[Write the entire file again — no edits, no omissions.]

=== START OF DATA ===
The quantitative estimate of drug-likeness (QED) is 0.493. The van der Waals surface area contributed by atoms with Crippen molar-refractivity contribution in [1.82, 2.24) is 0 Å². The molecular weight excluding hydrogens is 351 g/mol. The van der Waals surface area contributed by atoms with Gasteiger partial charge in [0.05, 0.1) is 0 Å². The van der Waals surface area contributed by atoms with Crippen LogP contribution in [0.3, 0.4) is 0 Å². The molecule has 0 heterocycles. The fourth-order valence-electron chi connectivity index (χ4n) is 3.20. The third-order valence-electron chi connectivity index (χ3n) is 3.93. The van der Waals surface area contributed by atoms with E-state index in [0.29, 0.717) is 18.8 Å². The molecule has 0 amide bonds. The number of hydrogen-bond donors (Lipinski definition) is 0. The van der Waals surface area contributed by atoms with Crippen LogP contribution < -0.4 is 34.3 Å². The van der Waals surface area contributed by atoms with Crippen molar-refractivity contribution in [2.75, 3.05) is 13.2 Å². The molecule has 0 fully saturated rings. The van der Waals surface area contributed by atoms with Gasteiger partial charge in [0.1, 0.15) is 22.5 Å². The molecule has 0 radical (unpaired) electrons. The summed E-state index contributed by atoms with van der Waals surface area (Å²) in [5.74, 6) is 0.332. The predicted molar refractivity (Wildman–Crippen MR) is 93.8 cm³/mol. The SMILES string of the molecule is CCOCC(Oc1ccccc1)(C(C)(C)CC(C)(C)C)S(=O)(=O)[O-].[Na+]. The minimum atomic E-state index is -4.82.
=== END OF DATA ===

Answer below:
The quantitative estimate of drug-likeness (QED) is 0.493. The van der Waals surface area contributed by atoms with Crippen molar-refractivity contribution in [1.82, 2.24) is 0 Å². The molecular weight excluding hydrogens is 351 g/mol. The van der Waals surface area contributed by atoms with Gasteiger partial charge in [0.05, 0.1) is 0 Å². The van der Waals surface area contributed by atoms with Crippen LogP contribution in [0.3, 0.4) is 0 Å². The molecule has 0 heterocycles. The fourth-order valence-electron chi connectivity index (χ4n) is 3.20. The third-order valence-electron chi connectivity index (χ3n) is 3.93. The van der Waals surface area contributed by atoms with E-state index in [0.29, 0.717) is 18.8 Å². The molecule has 0 amide bonds. The number of hydrogen-bond donors (Lipinski definition) is 0. The van der Waals surface area contributed by atoms with Crippen LogP contribution < -0.4 is 34.3 Å². The van der Waals surface area contributed by atoms with Crippen molar-refractivity contribution in [2.75, 3.05) is 13.2 Å². The molecule has 0 fully saturated rings. The van der Waals surface area contributed by atoms with Gasteiger partial charge in [0.1, 0.15) is 22.5 Å². The molecule has 0 radical (unpaired) electrons. The summed E-state index contributed by atoms with van der Waals surface area (Å²) in [5.74, 6) is 0.332. The predicted molar refractivity (Wildman–Crippen MR) is 93.8 cm³/mol. The SMILES string of the molecule is CCOCC(Oc1ccccc1)(C(C)(C)CC(C)(C)C)S(=O)(=O)[O-].[Na+]. The minimum atomic E-state index is -4.82.